Friday Roundup 3/11

My, how easily we let our attention be manipulated from one socially justified culture war to another...

Friday Roundup 3/11

The Cultured Warrior #038

While I was rather optimistic in last Friday's newsletter, I'll return with a healthy dose of skepticism and uncertainty.

With one fell swoop, a State of the Union Address, and unfavorable midterm polls the CDC "re-evaluated it's risk analysis formula."  The change resulted in less than 30% of American counties (rather than 90%) being classified as "high risk."

Of course, this should only sew more waning confidence in the government as more questions are begging to be asked:  What changed?  Why?  What if we had used this "new", presumably improved, formula all along?

Let's not forget that hordes of folks rallying for totalitarian implementations at home "for everyone's safety" have now deemed the war in Ukraine as worthy of all their attention.   As a quick reminder, there are 11 million children starving in Yemen as a result of America's foreign policy (source, source) and tens of millions more dealing with food insecurity in Afghanistan due in no small part to our engagement in a 20 year war (source, source).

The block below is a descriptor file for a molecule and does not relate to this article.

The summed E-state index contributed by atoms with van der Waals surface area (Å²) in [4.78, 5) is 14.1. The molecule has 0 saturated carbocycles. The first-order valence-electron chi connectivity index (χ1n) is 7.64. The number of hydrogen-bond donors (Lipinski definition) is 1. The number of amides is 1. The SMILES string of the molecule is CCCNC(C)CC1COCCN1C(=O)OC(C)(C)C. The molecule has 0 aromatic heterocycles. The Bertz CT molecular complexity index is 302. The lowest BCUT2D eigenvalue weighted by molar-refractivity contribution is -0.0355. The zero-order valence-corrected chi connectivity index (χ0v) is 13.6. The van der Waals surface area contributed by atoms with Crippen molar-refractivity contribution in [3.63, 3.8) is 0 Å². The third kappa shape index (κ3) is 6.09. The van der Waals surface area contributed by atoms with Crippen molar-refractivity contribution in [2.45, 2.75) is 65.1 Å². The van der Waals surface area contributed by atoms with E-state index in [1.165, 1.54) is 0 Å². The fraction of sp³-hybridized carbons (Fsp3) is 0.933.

Maasai gathering at Oloirien village in protest against the Tanzanian government decision last Sunday.

Oh, and the Maasai – with 50,000 years or so of intact culture -- are facing (partial) eviction from their native hunting grounds in Tanzania.  Why?  So the UAE and UN can make way for trophy hunters (source).

Not only do we have short memories, but apparently once rebellious instigators of change have become comfortable enough to look down their nose at anyone not writing their paycheck and the social "trickle down effect" is obvious.

It is beyond disturbing how easily we let our attention be shifted from one culture war (many of which embody fetishism over rhetoric or thinly veiled xenophobia) to another while we continue to remain oblivious to the class warfare under our nose.  Do you think the Masai or Hadza contribute more to Tanzania's (or UN) GDP than the aforementioned trophy hunters?  Tell me again it's not about money or control.

To save the day, I did find a rare piece of pro-meat literature discussing food insecurity and global disease / sustainability:

Modeling the Contribution of Meat to Global Nutrient Availability
An increasing global population requires increasing food and nutrient availability. Meat is recognized as a nutrient dense food, particularly notable for its high-quality protein content, B vitamin and mineral content. However, it is not known how important meat is currently in nourishing the global…
Modeling the Contribution of Meat to Global Nutrient Availability | Frontiers in Nutrition, Feb. 2022

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